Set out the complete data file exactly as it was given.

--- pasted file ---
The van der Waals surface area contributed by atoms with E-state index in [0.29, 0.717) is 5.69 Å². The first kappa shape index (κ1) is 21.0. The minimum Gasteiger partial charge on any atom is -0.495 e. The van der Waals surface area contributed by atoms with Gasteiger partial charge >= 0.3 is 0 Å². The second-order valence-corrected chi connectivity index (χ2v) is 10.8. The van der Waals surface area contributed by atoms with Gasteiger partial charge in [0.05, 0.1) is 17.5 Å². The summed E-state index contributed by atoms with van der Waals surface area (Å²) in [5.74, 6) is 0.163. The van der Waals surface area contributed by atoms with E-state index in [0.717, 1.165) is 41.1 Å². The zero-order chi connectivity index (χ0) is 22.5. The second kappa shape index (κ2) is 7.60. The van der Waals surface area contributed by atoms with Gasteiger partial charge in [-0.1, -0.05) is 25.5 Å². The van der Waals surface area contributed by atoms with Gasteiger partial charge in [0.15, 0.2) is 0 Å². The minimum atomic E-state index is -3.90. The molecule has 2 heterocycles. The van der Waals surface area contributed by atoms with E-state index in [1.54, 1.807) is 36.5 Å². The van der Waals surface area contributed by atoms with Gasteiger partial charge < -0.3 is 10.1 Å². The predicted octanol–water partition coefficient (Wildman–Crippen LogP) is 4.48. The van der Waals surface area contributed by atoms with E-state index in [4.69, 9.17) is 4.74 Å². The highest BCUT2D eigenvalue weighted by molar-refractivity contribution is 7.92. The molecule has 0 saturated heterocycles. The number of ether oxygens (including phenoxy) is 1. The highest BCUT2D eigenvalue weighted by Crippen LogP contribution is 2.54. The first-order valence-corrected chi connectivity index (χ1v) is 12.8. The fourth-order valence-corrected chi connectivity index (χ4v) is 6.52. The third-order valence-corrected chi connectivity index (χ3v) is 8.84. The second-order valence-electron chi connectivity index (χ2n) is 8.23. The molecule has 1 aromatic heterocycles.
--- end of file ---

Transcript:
The van der Waals surface area contributed by atoms with E-state index in [0.29, 0.717) is 5.69 Å². The first kappa shape index (κ1) is 21.0. The minimum Gasteiger partial charge on any atom is -0.495 e. The van der Waals surface area contributed by atoms with Gasteiger partial charge >= 0.3 is 0 Å². The second-order valence-corrected chi connectivity index (χ2v) is 10.8. The van der Waals surface area contributed by atoms with Gasteiger partial charge in [0.05, 0.1) is 17.5 Å². The summed E-state index contributed by atoms with van der Waals surface area (Å²) in [5.74, 6) is 0.163. The van der Waals surface area contributed by atoms with E-state index in [0.717, 1.165) is 41.1 Å². The zero-order chi connectivity index (χ0) is 22.5. The second kappa shape index (κ2) is 7.60. The van der Waals surface area contributed by atoms with Gasteiger partial charge in [-0.1, -0.05) is 25.5 Å². The van der Waals surface area contributed by atoms with Gasteiger partial charge in [0.15, 0.2) is 0 Å². The minimum atomic E-state index is -3.90. The molecule has 2 heterocycles. The van der Waals surface area contributed by atoms with E-state index in [1.54, 1.807) is 36.5 Å². The van der Waals surface area contributed by atoms with Gasteiger partial charge < -0.3 is 10.1 Å². The predicted octanol–water partition coefficient (Wildman–Crippen LogP) is 4.48. The van der Waals surface area contributed by atoms with E-state index in [4.69, 9.17) is 4.74 Å². The highest BCUT2D eigenvalue weighted by molar-refractivity contribution is 7.92. The molecule has 0 saturated heterocycles. The number of ether oxygens (including phenoxy) is 1. The highest BCUT2D eigenvalue weighted by Crippen LogP contribution is 2.54. The first-order valence-corrected chi connectivity index (χ1v) is 12.8. The fourth-order valence-corrected chi connectivity index (χ4v) is 6.52. The third-order valence-corrected chi connectivity index (χ3v) is 8.84. The second-order valence-electron chi connectivity index (χ2n) is 8.23. The molecule has 1 aromatic heterocycles.